Bankruptcy: Financial Suicide or Fresh Start?

There are lots of things that you can do to commit financial suicide, especially when you live in a state with a high cost of living like California. If you do too many of them (or any of the others not listed in that linked article) you can find yourself staring down the barrel of potential bankruptcy.

For some, declaring bankruptcy is the ultimate financial mistake. It’s easy to understand why people would see it that way: it stays on your credit report for years and years — longer than most financial missteps.

It is also usually included in background checks. You’re required to disclose your bankruptcy on applications for everything from housing to jobs. If you aren’t careful it can haunt you for the rest of your life. This is especially true for people who live in areas like Silicon Valley (and the outlying cities that surround it) where, in spite of the bubble bursting, people (even those who are well meaning) still have a tendency to judge others’ worth based on their financial health.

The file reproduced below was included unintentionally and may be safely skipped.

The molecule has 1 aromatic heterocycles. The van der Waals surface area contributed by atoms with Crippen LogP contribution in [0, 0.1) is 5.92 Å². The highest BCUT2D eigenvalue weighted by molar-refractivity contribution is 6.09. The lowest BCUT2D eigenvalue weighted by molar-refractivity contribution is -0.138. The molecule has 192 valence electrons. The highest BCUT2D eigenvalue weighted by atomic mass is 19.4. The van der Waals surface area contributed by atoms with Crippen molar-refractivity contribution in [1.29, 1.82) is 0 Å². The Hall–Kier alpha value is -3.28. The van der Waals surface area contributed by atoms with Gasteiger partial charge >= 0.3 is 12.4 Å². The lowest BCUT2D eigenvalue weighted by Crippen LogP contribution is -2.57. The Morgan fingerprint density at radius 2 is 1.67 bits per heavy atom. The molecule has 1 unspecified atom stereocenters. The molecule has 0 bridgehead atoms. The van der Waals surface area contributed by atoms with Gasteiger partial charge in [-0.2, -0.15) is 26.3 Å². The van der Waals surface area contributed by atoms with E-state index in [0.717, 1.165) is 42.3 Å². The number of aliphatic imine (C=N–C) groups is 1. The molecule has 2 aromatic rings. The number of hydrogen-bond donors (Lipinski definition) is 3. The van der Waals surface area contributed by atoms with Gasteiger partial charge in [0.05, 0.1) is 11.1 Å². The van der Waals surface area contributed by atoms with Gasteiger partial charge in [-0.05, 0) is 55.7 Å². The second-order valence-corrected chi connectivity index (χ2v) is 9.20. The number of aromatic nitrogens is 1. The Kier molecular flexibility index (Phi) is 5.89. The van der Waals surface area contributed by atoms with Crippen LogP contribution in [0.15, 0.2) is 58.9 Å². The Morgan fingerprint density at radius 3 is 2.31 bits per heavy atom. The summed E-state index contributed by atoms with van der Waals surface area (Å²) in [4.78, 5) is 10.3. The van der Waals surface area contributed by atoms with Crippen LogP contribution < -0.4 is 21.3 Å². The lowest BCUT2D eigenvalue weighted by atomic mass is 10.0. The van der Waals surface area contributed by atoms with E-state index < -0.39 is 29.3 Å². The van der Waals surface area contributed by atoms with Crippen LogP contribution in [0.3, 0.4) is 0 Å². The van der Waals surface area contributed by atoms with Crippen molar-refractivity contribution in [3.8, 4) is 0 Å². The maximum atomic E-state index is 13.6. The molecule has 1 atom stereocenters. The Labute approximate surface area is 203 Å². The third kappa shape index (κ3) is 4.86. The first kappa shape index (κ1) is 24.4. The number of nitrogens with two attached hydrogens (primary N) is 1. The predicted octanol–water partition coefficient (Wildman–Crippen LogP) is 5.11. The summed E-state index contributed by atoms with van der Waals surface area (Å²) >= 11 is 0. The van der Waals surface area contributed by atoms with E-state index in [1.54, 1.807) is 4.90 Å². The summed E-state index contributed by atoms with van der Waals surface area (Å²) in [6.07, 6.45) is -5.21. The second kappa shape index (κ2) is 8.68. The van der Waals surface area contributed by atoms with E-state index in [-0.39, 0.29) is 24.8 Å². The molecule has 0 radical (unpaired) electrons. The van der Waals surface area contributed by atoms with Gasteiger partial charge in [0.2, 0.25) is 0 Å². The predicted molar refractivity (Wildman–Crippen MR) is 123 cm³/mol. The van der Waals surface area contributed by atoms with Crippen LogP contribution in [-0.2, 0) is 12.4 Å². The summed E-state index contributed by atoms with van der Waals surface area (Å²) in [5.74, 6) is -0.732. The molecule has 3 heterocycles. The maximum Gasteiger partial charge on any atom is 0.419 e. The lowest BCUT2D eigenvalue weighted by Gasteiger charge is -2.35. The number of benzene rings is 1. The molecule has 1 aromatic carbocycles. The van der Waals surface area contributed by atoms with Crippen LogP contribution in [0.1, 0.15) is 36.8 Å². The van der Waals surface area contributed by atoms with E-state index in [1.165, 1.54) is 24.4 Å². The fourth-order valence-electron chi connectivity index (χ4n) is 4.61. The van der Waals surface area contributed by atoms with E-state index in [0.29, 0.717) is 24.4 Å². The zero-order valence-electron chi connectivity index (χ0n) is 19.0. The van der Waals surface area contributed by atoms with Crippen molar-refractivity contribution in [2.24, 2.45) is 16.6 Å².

Still, for some people it is an unfortunate necessity. If you’re looking for a little debt recovery advice, here are several tips that may help:

1. Talk to a Financial Counselor

Be careful here. There are plenty of companies that will promise to help you fix your credit, but charge you an arm and a leg and then leave you financially stranded — so it’s important to take the time to find the non-profit credit counselors out there who specialize in helping people just like you avoid having to declare bankruptcy. The counselors who work in these non-profits can help you take an objective look at your situation and figure out which course of action is healthiest for you and your future. These meetings are almost always free so there’s no reason not to go.